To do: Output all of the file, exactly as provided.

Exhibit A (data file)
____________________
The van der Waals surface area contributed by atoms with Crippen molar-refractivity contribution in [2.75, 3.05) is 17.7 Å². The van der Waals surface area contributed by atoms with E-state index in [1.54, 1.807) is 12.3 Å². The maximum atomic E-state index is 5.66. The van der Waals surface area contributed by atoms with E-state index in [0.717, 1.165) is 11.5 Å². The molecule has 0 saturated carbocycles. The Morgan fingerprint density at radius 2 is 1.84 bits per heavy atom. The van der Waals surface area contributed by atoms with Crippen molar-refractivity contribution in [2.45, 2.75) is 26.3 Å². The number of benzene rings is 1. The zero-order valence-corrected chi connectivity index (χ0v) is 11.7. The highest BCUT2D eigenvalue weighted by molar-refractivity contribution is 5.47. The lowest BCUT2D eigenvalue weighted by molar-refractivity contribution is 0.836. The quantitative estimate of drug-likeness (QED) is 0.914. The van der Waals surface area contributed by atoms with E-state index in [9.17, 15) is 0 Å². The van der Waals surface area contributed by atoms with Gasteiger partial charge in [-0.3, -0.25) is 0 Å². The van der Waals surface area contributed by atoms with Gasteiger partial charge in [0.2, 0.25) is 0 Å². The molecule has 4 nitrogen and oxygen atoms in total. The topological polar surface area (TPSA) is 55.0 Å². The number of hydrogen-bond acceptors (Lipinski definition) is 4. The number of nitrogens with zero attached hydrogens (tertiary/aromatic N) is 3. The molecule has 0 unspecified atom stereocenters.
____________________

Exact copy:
The van der Waals surface area contributed by atoms with Crippen molar-refractivity contribution in [2.75, 3.05) is 17.7 Å². The van der Waals surface area contributed by atoms with E-state index in [1.54, 1.807) is 12.3 Å². The maximum atomic E-state index is 5.66. The van der Waals surface area contributed by atoms with E-state index in [0.717, 1.165) is 11.5 Å². The molecule has 0 saturated carbocycles. The Morgan fingerprint density at radius 2 is 1.84 bits per heavy atom. The van der Waals surface area contributed by atoms with Crippen molar-refractivity contribution in [2.45, 2.75) is 26.3 Å². The number of benzene rings is 1. The zero-order valence-corrected chi connectivity index (χ0v) is 11.7. The highest BCUT2D eigenvalue weighted by molar-refractivity contribution is 5.47. The lowest BCUT2D eigenvalue weighted by molar-refractivity contribution is 0.836. The quantitative estimate of drug-likeness (QED) is 0.914. The van der Waals surface area contributed by atoms with E-state index in [9.17, 15) is 0 Å². The van der Waals surface area contributed by atoms with Gasteiger partial charge in [-0.3, -0.25) is 0 Å². The van der Waals surface area contributed by atoms with Gasteiger partial charge in [0.2, 0.25) is 0 Å². The molecule has 4 nitrogen and oxygen atoms in total. The topological polar surface area (TPSA) is 55.0 Å². The number of hydrogen-bond acceptors (Lipinski definition) is 4. The number of nitrogens with zero attached hydrogens (tertiary/aromatic N) is 3. The molecule has 0 unspecified atom stereocenters.